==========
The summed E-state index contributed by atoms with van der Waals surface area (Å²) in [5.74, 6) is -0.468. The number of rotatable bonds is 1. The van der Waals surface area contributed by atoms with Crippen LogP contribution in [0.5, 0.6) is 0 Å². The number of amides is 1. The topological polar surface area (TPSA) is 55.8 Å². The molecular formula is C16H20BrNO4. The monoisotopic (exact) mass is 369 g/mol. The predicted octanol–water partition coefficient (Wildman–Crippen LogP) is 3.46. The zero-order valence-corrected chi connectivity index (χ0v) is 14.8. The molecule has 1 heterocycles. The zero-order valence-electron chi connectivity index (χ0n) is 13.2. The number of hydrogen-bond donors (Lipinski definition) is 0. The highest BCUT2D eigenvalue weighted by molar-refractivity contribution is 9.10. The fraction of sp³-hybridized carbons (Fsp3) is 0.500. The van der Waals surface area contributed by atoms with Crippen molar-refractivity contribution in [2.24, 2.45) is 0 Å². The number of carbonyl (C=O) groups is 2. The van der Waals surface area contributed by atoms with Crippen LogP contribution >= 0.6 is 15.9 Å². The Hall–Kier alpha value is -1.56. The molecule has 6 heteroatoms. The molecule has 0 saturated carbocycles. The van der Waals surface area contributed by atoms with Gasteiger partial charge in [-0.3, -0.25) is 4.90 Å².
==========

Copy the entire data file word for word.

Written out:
The summed E-state index contributed by atoms with van der Waals surface area (Å²) in [5.74, 6) is -0.468. The number of rotatable bonds is 1. The van der Waals surface area contributed by atoms with Crippen LogP contribution in [0.5, 0.6) is 0 Å². The number of amides is 1. The topological polar surface area (TPSA) is 55.8 Å². The molecular formula is C16H20BrNO4. The monoisotopic (exact) mass is 369 g/mol. The predicted octanol–water partition coefficient (Wildman–Crippen LogP) is 3.46. The zero-order valence-corrected chi connectivity index (χ0v) is 14.8. The molecule has 1 heterocycles. The zero-order valence-electron chi connectivity index (χ0n) is 13.2. The number of hydrogen-bond donors (Lipinski definition) is 0. The highest BCUT2D eigenvalue weighted by molar-refractivity contribution is 9.10. The fraction of sp³-hybridized carbons (Fsp3) is 0.500. The van der Waals surface area contributed by atoms with Crippen molar-refractivity contribution in [2.24, 2.45) is 0 Å². The number of carbonyl (C=O) groups is 2. The van der Waals surface area contributed by atoms with Crippen LogP contribution >= 0.6 is 15.9 Å². The Hall–Kier alpha value is -1.56. The molecule has 6 heteroatoms. The molecule has 0 saturated carbocycles. The van der Waals surface area contributed by atoms with Gasteiger partial charge in [-0.3, -0.25) is 4.90 Å².